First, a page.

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I went, and bruised their helmets ; I disfigured their beautiful faces.
od, as اوي or و or وي is often changed into او After a prepofition شاہ جہاندار بنهول روي
چون زمین را ببوسید و شد پیش اوي
When the king of the world showed his face, the general kissed the
ground, and advanced before him. Ferdufi.
Sometimes after the preposition win, the letter J is inserted to prevent the hiatus, as guy bedo for g4 beö in it; the same may be observ
* .in this باين bedeen for بدين ,bean in that بان bedan for بدان ed of
* In the same manner and from the same motive the old Romans added a d to many words followed by a vowel; thus Horace, if we adopt the reading of Muretus, uses tibid for tibi. Omne crede diem tibid illuxiffe fupremum.
The The possessives are the same with the personals, and are distinguished by being added to their substantives
They are often expressed in the fingular number by these final letters
P em, wet, and vi esh, and after an 1 or by plam, wl at, and cül afh: but after nouns ending in 1 elif or , vau the letter Sya is inserted before the finals
as ز ش ت م
In poetry, and sometimes in prose, the oblique cases of the personal pronouns are also expressed by pw and jü, as
خوشا شیراز و وضع بي مثالش خداوندا نگهدار از زوالش
Joy be to Shiraz and it charming borders ! O heaven, preserve it from
These oblique cases are joined to any word in the sentence which the poet finds convenient; thus in the couplet just quoted the pronoun cü it is added to Jlgj; so in the following distich, w the dative of gui thou, is placed after the conjunction Šgher if.
سجاده رنگين كن كرت پیر مغان شويد که سالک بیخبر نبول زراه و رسم منزلها
Tinge the sacred carpet with wine, if the master of the feast orders
thee; for he that travels is not ignorant of the ways and manners of banquet-houses.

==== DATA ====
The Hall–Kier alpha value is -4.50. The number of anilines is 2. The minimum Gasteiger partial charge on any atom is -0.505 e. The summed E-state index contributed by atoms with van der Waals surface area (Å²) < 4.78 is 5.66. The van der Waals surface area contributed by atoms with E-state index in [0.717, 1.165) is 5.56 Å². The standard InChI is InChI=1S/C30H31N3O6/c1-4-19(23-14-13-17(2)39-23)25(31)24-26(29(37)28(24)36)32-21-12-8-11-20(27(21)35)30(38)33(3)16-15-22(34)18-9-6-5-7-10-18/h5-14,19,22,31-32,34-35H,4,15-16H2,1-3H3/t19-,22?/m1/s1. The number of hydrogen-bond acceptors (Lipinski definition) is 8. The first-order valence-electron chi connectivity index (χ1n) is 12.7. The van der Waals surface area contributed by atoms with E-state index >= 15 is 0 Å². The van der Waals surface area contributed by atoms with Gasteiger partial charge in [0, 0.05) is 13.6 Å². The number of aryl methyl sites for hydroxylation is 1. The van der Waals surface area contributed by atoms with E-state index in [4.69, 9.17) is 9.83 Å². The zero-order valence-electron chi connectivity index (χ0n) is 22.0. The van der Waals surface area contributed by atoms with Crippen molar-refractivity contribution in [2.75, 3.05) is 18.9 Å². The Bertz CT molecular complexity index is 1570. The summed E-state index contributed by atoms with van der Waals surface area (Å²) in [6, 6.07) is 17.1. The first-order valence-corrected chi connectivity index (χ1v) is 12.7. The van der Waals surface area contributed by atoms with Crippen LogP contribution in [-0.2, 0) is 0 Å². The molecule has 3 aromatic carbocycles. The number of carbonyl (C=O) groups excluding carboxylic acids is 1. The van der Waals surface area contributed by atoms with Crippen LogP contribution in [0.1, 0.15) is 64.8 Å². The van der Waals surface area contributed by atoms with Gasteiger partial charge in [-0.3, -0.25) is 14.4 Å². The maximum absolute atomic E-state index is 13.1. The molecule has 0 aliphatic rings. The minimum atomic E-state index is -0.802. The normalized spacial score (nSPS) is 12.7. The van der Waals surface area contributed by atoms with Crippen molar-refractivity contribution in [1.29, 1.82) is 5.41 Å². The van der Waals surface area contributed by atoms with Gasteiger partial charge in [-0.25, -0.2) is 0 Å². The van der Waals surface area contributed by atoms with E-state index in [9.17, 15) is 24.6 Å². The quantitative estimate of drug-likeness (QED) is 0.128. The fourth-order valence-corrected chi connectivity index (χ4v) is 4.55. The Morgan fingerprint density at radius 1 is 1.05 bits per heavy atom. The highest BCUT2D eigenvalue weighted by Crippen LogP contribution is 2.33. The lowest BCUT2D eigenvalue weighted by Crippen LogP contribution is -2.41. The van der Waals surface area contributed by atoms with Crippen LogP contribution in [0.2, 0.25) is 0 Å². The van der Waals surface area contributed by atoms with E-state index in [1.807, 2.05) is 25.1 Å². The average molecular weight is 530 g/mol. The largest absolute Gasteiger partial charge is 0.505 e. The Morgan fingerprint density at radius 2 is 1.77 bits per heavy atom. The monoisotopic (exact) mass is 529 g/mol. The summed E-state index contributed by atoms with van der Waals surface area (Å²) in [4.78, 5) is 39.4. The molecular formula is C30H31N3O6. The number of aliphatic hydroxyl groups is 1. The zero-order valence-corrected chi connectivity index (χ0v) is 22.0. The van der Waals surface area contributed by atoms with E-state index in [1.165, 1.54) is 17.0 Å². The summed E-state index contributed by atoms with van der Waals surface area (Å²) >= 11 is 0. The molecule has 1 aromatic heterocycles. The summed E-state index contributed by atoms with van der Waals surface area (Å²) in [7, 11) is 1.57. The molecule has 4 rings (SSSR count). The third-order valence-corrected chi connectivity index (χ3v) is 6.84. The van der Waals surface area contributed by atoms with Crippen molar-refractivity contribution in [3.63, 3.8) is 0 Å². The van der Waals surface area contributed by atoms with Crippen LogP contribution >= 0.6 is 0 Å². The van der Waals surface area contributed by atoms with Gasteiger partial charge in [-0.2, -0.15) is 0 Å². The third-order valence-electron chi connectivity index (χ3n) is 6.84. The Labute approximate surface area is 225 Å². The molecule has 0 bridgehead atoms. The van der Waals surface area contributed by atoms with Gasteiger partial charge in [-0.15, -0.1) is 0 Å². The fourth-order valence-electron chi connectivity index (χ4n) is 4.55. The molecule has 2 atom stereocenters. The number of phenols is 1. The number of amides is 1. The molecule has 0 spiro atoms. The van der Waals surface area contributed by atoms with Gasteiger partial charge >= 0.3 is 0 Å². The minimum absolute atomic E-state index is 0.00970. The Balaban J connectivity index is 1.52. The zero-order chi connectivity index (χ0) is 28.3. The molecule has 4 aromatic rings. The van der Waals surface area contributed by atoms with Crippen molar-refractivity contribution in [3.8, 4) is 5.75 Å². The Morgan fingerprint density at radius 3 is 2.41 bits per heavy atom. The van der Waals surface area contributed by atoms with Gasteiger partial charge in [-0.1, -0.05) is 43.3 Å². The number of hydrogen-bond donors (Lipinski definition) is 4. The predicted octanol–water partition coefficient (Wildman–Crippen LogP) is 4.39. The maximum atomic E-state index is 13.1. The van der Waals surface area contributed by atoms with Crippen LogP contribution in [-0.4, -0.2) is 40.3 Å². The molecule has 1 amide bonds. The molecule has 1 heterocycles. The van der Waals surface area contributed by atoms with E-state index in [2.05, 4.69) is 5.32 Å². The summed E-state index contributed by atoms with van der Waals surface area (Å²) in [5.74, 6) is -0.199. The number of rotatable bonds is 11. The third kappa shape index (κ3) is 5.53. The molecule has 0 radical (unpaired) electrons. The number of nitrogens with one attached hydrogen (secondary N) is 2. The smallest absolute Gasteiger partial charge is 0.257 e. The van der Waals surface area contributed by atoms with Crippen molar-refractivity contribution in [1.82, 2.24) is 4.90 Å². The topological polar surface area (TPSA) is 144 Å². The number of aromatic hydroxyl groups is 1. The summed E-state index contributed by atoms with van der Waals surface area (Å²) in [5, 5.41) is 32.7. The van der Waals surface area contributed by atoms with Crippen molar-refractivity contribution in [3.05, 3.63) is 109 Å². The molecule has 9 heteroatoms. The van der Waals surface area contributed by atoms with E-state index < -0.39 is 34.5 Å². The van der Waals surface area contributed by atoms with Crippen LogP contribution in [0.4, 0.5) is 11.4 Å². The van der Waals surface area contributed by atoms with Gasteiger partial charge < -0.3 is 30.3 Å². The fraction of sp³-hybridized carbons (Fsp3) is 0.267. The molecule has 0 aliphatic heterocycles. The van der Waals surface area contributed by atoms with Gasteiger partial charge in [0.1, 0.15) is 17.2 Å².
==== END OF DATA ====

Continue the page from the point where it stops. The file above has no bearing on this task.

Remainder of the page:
Our reciprocal pronouns own and self are expressed in Persian by the following words, which are applicable to all persons and sexes ; aš
خودش or خول .Nom خویش or خویشتن خوي or
خودرا ,Oblique خویشتن را
Das is also joined like the Latin ipfe to every person of a verb, as
.iple peni خود آمدم ipfe benifi خود آمدي
.iple scenit خول آمد
.ip cenimus خود آمدیم .ip venijlis خود آمدید آمدند :ipf enerunt خول
The word wys seems to be redundant in the following beautiful lines of Sadi,
داني چه گفت مرا آن بلبل سحري تو خود چه آدمي کز عشق بیخبري
Dost thou know what the early nightingale said to me? “ What fort
“ of man art thou, that canst be ignorant of love ?”
* I here use his self and their felves instead of the corrupted words bimself and themselves; in which usage I am justified by the authority of Sidney, and of other writers in the reign of Elizabeth : self seems to have been originally a noun, and was, perhaps, a synonymous word for foul; according to Locke's definition of it, “ Self is that conscious thinking thing, which is sensible or conscious of pleasure and “ pain, capable of happiness and misery:" if this observation be just, the Arabs have exactly the same
selfas a boy threw his self into a river,”
نفسه في نهرJoul, anfwere precitely to our Je, a نغس idiom, for their
is خول when
is used as a pronoun" poffeffivè, it answers to the Greek o Pérepos, and signifies my, thy, our, your, his or her, and their, according to the person and number of the principal verb in the sentence; as in this couplet of Hafiz,
محرم راز دل شیداي خول كس نمي بينم زخاص و عام را
I see no man, either among the nobles 'or the populace, to whom I
can trust the secret of my afflicted heart.
-een is prefixed to a noun, fo as to form one word, it is fre این When , -امشب
quently changed into plim, as Vuirol imsheb to-night ;